We recently reported on a SylWrap pipe repair that had been carried out in an onsite CHP System Power Plant at an automotive safety supplier’s factory in the United Kingdom. In response, we got several enquiries from Sylmasta customers, asking what is CHP and how does it work?
What is a CHP System?
CHP stands for Combined Heat and Power. When electricity is generated, one of the by-products of the process is heat – which in most power systems is allowed to escape. With a CHP System however, the wasted heat is captured and used to warm the facility where the System is located.
Rather than running one costly power system and one costly heating system, CHP effectively combines the two. Good news for energy bills and good news for the environment.
How does a CHP System work?
A CHP Plant consists of an electrical generator along with the equipment needed to capture the heat that is a by-product of the process. Generators in a CHP plant normally consist of either a prime mover – such as a gas turbine or a reciprocating engine – or a steam turbine, which produces electricity from high-pressure steam produced in a boiler.
Because of the extreme temperatures involved, the pipelines within a CHP System must be able to handle intense heat. This can make fixing damaged pipes difficult as any materials used in the repair have to be effective in high temperature applications – which is why the automotive safety supplier was so pleased with the repair carried out on their CHP System using SylWrap Pipe Repair Bandages.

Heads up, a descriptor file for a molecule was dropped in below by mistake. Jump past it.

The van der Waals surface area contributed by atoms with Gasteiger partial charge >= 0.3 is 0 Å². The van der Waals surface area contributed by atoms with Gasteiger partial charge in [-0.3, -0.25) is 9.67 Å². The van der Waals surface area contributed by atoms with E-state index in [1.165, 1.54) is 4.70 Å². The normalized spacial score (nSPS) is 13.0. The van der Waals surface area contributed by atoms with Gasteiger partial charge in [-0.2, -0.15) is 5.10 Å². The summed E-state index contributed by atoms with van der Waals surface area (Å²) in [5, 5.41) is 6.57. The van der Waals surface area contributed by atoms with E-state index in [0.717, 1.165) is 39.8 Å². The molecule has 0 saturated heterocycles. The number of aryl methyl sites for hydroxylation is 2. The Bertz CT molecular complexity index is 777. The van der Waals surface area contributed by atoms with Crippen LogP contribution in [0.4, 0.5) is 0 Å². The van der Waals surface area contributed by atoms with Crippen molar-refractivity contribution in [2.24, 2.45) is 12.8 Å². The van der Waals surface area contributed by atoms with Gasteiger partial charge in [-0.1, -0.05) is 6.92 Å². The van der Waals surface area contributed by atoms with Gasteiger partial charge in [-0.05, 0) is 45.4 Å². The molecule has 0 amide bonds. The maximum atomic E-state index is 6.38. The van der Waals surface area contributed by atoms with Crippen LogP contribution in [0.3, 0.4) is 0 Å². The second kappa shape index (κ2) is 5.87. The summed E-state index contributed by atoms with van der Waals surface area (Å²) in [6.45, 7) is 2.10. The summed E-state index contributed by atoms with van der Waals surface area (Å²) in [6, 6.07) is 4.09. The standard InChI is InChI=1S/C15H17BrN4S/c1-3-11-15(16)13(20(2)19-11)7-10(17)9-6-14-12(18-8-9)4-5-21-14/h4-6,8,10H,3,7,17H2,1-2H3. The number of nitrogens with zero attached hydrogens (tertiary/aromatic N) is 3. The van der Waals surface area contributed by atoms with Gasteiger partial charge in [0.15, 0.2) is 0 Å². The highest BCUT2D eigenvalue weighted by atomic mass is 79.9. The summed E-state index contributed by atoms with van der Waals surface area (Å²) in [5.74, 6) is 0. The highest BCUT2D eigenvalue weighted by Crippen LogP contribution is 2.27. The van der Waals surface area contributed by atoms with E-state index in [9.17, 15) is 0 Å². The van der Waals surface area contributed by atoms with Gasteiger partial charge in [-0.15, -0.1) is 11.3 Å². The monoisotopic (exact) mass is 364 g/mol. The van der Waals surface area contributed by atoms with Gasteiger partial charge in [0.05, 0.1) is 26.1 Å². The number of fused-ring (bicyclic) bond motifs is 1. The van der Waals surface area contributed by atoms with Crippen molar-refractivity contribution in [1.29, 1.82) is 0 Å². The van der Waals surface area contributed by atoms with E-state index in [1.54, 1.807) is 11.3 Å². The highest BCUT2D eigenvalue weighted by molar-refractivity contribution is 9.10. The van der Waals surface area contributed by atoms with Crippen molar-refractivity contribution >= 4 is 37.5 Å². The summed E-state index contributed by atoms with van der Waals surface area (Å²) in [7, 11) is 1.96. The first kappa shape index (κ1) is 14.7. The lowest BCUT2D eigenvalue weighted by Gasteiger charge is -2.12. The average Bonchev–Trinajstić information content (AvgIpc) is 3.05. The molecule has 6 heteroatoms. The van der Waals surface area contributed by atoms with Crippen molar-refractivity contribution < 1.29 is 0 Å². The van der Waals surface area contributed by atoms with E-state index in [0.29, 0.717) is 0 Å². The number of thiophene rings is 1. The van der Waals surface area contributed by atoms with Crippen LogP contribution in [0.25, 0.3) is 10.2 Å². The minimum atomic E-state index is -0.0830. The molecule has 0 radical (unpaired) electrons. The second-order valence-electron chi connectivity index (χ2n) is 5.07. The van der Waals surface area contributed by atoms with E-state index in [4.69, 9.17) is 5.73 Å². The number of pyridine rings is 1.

What are the benefits of installing a CHP?
By combining electrical power generation and heat generation into one plant as opposed to running two separate systems, CHP can help save companies money and significantly reduce their carbon footprint.
According to Government research, facilities using a CHP System will on average save around 20% on their energy bills. They also emit around 30% less carbon. CHP has an efficiency rating of over 80%.
How much does a CHP Plant cost?
For all their undoubted strengths, CHP is not cheap to install. The System also has to be managed effectively for a company to reap the full financial and environmental benefits.
Because of this, the British government has introduced a number of incentives for businesses to switch their power and heating generation to CHP. These include exemptions from the Climate Change Levy and the Carbon Price Support Tax.
Companies can also write-off 100% of their investment in CHP against the taxable profits of the period in which they made the investment thanks to Enhanced Capital Allowances.
To qualify for ECA, a CHP Plant must be certified as good quality under the CHPQA Programme, which assesses CHP Plants based on their efficiency. The CHP Plant must also have a Secretary of State Certificate of Energy Efficiency.